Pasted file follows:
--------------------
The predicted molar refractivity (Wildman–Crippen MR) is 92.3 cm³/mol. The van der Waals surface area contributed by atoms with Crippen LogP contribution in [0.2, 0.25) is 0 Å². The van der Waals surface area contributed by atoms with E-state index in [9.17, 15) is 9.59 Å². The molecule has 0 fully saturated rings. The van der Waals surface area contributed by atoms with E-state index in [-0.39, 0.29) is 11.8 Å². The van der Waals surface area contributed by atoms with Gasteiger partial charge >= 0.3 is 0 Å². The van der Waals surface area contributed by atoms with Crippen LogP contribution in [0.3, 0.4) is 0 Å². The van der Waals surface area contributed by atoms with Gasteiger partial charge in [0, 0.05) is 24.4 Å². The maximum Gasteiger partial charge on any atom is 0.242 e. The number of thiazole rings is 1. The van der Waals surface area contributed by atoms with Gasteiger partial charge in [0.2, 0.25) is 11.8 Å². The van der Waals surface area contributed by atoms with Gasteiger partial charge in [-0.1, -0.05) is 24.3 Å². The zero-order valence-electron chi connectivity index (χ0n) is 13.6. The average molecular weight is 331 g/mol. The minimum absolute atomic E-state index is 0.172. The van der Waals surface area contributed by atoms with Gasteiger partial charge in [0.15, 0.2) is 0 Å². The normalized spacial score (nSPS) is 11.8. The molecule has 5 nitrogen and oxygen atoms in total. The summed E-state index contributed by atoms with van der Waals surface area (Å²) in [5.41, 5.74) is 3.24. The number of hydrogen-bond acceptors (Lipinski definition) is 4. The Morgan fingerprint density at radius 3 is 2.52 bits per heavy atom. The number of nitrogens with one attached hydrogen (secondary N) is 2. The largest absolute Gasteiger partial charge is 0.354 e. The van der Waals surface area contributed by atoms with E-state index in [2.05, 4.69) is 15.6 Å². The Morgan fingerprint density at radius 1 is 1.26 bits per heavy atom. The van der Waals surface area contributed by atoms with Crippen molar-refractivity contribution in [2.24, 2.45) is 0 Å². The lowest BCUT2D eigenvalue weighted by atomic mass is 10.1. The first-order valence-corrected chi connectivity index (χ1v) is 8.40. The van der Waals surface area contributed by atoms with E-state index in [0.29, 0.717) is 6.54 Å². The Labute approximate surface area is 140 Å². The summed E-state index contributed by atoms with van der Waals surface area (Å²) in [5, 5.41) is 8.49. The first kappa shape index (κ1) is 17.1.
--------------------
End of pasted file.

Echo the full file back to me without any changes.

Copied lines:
The predicted molar refractivity (Wildman–Crippen MR) is 92.3 cm³/mol. The van der Waals surface area contributed by atoms with Crippen LogP contribution in [0.2, 0.25) is 0 Å². The van der Waals surface area contributed by atoms with E-state index in [9.17, 15) is 9.59 Å². The molecule has 0 fully saturated rings. The van der Waals surface area contributed by atoms with E-state index in [-0.39, 0.29) is 11.8 Å². The van der Waals surface area contributed by atoms with Gasteiger partial charge >= 0.3 is 0 Å². The van der Waals surface area contributed by atoms with Crippen LogP contribution in [0.3, 0.4) is 0 Å². The van der Waals surface area contributed by atoms with Gasteiger partial charge in [0, 0.05) is 24.4 Å². The maximum Gasteiger partial charge on any atom is 0.242 e. The number of thiazole rings is 1. The van der Waals surface area contributed by atoms with Gasteiger partial charge in [0.2, 0.25) is 11.8 Å². The van der Waals surface area contributed by atoms with Gasteiger partial charge in [-0.1, -0.05) is 24.3 Å². The zero-order valence-electron chi connectivity index (χ0n) is 13.6. The average molecular weight is 331 g/mol. The minimum absolute atomic E-state index is 0.172. The van der Waals surface area contributed by atoms with Gasteiger partial charge in [0.15, 0.2) is 0 Å². The normalized spacial score (nSPS) is 11.8. The molecule has 5 nitrogen and oxygen atoms in total. The summed E-state index contributed by atoms with van der Waals surface area (Å²) in [5.41, 5.74) is 3.24. The number of hydrogen-bond acceptors (Lipinski definition) is 4. The Morgan fingerprint density at radius 3 is 2.52 bits per heavy atom. The number of nitrogens with one attached hydrogen (secondary N) is 2. The largest absolute Gasteiger partial charge is 0.354 e. The van der Waals surface area contributed by atoms with E-state index in [2.05, 4.69) is 15.6 Å². The Morgan fingerprint density at radius 1 is 1.26 bits per heavy atom. The van der Waals surface area contributed by atoms with Crippen molar-refractivity contribution in [2.24, 2.45) is 0 Å². The lowest BCUT2D eigenvalue weighted by atomic mass is 10.1. The first-order valence-corrected chi connectivity index (χ1v) is 8.40. The van der Waals surface area contributed by atoms with E-state index in [0.29, 0.717) is 6.54 Å². The Labute approximate surface area is 140 Å². The summed E-state index contributed by atoms with van der Waals surface area (Å²) in [5, 5.41) is 8.49. The first kappa shape index (κ1) is 17.1.